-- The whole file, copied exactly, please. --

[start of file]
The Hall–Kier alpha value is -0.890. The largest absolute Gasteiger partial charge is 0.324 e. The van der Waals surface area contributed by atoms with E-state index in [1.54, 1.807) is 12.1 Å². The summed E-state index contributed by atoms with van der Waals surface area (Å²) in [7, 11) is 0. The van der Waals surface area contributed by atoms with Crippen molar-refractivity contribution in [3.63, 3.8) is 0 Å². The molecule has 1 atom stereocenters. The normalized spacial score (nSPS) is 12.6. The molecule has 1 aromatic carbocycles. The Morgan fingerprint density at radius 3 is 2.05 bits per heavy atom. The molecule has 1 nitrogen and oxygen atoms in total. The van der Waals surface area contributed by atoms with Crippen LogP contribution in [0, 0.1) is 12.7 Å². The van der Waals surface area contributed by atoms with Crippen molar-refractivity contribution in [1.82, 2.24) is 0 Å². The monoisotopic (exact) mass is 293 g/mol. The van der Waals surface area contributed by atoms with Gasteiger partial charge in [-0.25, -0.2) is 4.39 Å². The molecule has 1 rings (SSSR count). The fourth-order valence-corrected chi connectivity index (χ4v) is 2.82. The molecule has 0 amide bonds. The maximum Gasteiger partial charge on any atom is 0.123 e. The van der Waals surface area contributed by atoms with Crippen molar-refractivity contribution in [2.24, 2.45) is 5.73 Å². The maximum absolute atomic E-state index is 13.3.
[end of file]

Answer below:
The Hall–Kier alpha value is -0.890. The largest absolute Gasteiger partial charge is 0.324 e. The van der Waals surface area contributed by atoms with E-state index in [1.54, 1.807) is 12.1 Å². The summed E-state index contributed by atoms with van der Waals surface area (Å²) in [7, 11) is 0. The van der Waals surface area contributed by atoms with Crippen molar-refractivity contribution in [3.63, 3.8) is 0 Å². The molecule has 1 atom stereocenters. The normalized spacial score (nSPS) is 12.6. The molecule has 1 aromatic carbocycles. The Morgan fingerprint density at radius 3 is 2.05 bits per heavy atom. The molecule has 1 nitrogen and oxygen atoms in total. The van der Waals surface area contributed by atoms with Crippen LogP contribution in [0, 0.1) is 12.7 Å². The van der Waals surface area contributed by atoms with Crippen molar-refractivity contribution in [1.82, 2.24) is 0 Å². The monoisotopic (exact) mass is 293 g/mol. The van der Waals surface area contributed by atoms with Gasteiger partial charge in [-0.25, -0.2) is 4.39 Å². The molecule has 1 rings (SSSR count). The fourth-order valence-corrected chi connectivity index (χ4v) is 2.82. The molecule has 0 amide bonds. The maximum Gasteiger partial charge on any atom is 0.123 e. The van der Waals surface area contributed by atoms with Crippen molar-refractivity contribution in [2.24, 2.45) is 5.73 Å². The maximum absolute atomic E-state index is 13.3.